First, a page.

The Lantern Festival (yuan hsiao) or the Feast of the First Full Moon, falls on the 15th day of the first lunar month, bringing the New Year celebrations
to a fitting conclusion.
The lanterns used to be torches to help people see the heavenly spirits as they flew past in the light of the first full moon. In the old days the houses
of the wealthy were decorated as brilliantly as possible with lanterns, firecrackers were set off, and every variety of fireworks displayed. As with most of China’s traditional festivals, the usual practice on the
evening of the 15th was for a family to offer prayers to specific deities and then hold a great feast amidst revelry and much drinking.
But the old customs are dying out. Today the Lantern Festival has become a carnival with puppet shows, operas and lion or dragon-dancing. In their
earliest form Lion and Dragon dances were a demon-expelling ritual. For the Lantern Festival, the mythical animals appear, ingeniously designed and gorgeously painted, a Disney-land fantasia for children and adults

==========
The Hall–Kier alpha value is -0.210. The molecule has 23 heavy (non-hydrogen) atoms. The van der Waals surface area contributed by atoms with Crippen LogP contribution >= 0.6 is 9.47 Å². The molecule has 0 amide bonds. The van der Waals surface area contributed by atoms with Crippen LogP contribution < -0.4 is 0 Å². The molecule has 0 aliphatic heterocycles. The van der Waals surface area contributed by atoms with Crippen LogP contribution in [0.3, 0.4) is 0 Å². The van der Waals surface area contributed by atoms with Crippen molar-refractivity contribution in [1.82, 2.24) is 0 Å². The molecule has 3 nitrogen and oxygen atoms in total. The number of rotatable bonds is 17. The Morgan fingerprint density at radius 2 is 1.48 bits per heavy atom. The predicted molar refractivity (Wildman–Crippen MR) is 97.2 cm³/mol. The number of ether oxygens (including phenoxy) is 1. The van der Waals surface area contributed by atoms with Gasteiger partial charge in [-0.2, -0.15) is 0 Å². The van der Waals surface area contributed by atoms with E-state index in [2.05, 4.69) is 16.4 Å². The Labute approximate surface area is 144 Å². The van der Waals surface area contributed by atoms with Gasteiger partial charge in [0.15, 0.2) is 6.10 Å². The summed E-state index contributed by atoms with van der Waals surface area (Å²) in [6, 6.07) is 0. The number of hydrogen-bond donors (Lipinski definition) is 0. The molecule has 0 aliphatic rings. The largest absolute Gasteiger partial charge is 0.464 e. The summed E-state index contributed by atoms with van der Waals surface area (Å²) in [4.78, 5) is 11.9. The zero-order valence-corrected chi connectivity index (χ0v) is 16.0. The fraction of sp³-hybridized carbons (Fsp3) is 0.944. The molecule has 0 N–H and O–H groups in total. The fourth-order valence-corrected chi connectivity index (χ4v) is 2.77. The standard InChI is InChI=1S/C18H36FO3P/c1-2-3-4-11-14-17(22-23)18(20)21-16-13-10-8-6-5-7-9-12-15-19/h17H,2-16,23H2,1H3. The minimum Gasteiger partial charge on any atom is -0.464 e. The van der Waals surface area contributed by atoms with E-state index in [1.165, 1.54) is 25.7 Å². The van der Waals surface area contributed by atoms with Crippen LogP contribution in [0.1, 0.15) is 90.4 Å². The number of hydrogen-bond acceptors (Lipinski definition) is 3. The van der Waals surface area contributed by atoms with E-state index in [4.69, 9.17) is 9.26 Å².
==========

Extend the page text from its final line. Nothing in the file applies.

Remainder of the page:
alike. With one man manipulating the massive wooden head and several others the body and hindquarters, the lions and dragons, blue and yellow and golden, would dance, roll, and leap about in pursuit of elusive
‘pearls’, displaying remarkable acrobatic agility and energy with eye-balls rolling, tongues flopping, jaws clacking and bells tinkling. In other dances, the dragon frolics with a lion to the noisy clamour of gongs,
drums and firecrackers. Many families invite clubs to perform the lion or dragon dances on their premises, thus adding a lot of colour and excitement to the neighbourhood.
The special food of the Lantern Festival is ‘yuan hsiao’, a small round dumpling made \of glutinous rice with a filling that is usually sweet but which
may also be salty. The roundness of the ‘yuan hsiao’ signifies the full moon. The full moon symbolizes the complete circle of the family. Each member of the family is a part of that circle, living together with
other members in peace and in ha rmo fly.